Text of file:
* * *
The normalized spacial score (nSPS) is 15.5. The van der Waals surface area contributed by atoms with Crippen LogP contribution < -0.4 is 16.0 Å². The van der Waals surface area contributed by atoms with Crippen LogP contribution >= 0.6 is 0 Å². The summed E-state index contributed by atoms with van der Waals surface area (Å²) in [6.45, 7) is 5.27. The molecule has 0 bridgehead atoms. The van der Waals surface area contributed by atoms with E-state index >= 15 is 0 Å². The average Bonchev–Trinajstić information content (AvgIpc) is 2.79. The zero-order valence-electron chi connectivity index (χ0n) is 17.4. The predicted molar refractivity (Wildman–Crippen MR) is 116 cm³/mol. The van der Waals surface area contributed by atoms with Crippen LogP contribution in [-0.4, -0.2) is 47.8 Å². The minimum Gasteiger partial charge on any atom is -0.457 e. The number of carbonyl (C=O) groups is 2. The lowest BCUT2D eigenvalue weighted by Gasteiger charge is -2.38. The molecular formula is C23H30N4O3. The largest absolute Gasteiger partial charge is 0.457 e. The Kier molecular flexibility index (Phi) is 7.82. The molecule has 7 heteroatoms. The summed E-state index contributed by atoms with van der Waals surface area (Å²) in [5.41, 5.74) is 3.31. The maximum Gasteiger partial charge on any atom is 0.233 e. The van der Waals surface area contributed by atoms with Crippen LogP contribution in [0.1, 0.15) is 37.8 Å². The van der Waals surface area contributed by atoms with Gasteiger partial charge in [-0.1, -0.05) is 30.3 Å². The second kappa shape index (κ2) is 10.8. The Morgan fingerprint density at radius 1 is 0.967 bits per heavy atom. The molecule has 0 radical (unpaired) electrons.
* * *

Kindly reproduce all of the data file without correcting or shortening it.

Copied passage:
The normalized spacial score (nSPS) is 15.5. The van der Waals surface area contributed by atoms with Crippen LogP contribution < -0.4 is 16.0 Å². The van der Waals surface area contributed by atoms with Crippen LogP contribution >= 0.6 is 0 Å². The summed E-state index contributed by atoms with van der Waals surface area (Å²) in [6.45, 7) is 5.27. The molecule has 0 bridgehead atoms. The van der Waals surface area contributed by atoms with E-state index >= 15 is 0 Å². The average Bonchev–Trinajstić information content (AvgIpc) is 2.79. The zero-order valence-electron chi connectivity index (χ0n) is 17.4. The predicted molar refractivity (Wildman–Crippen MR) is 116 cm³/mol. The van der Waals surface area contributed by atoms with Crippen LogP contribution in [-0.4, -0.2) is 47.8 Å². The minimum Gasteiger partial charge on any atom is -0.457 e. The number of carbonyl (C=O) groups is 2. The lowest BCUT2D eigenvalue weighted by Gasteiger charge is -2.38. The molecular formula is C23H30N4O3. The largest absolute Gasteiger partial charge is 0.457 e. The Kier molecular flexibility index (Phi) is 7.82. The molecule has 7 heteroatoms. The summed E-state index contributed by atoms with van der Waals surface area (Å²) in [5.41, 5.74) is 3.31. The maximum Gasteiger partial charge on any atom is 0.233 e. The van der Waals surface area contributed by atoms with Crippen LogP contribution in [0.1, 0.15) is 37.8 Å². The van der Waals surface area contributed by atoms with Gasteiger partial charge in [-0.1, -0.05) is 30.3 Å². The second kappa shape index (κ2) is 10.8. The Morgan fingerprint density at radius 1 is 0.967 bits per heavy atom. The molecule has 0 radical (unpaired) electrons.